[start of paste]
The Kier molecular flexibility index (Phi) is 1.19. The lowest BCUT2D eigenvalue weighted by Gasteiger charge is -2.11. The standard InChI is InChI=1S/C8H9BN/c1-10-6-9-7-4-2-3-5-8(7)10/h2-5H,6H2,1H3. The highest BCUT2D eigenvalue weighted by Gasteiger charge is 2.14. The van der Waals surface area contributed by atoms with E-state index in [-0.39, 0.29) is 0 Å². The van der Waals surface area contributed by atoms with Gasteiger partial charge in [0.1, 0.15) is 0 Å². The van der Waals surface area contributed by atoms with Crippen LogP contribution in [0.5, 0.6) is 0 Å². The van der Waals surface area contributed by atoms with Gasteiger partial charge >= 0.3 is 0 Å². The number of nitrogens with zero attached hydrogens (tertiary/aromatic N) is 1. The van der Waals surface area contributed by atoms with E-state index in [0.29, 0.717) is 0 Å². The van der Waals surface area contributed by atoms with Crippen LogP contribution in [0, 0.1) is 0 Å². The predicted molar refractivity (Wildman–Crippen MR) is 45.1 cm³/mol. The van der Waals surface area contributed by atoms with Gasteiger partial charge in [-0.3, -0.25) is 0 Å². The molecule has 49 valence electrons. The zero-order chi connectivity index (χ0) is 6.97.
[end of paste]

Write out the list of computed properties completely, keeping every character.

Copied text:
The Kier molecular flexibility index (Phi) is 1.19. The lowest BCUT2D eigenvalue weighted by Gasteiger charge is -2.11. The standard InChI is InChI=1S/C8H9BN/c1-10-6-9-7-4-2-3-5-8(7)10/h2-5H,6H2,1H3. The highest BCUT2D eigenvalue weighted by Gasteiger charge is 2.14. The van der Waals surface area contributed by atoms with E-state index in [-0.39, 0.29) is 0 Å². The van der Waals surface area contributed by atoms with Gasteiger partial charge in [0.1, 0.15) is 0 Å². The van der Waals surface area contributed by atoms with Crippen LogP contribution in [0.5, 0.6) is 0 Å². The van der Waals surface area contributed by atoms with Gasteiger partial charge >= 0.3 is 0 Å². The number of nitrogens with zero attached hydrogens (tertiary/aromatic N) is 1. The van der Waals surface area contributed by atoms with E-state index in [0.29, 0.717) is 0 Å². The van der Waals surface area contributed by atoms with Crippen LogP contribution in [0, 0.1) is 0 Å². The predicted molar refractivity (Wildman–Crippen MR) is 45.1 cm³/mol. The van der Waals surface area contributed by atoms with Gasteiger partial charge in [-0.3, -0.25) is 0 Å². The molecule has 49 valence electrons. The zero-order chi connectivity index (χ0) is 6.97.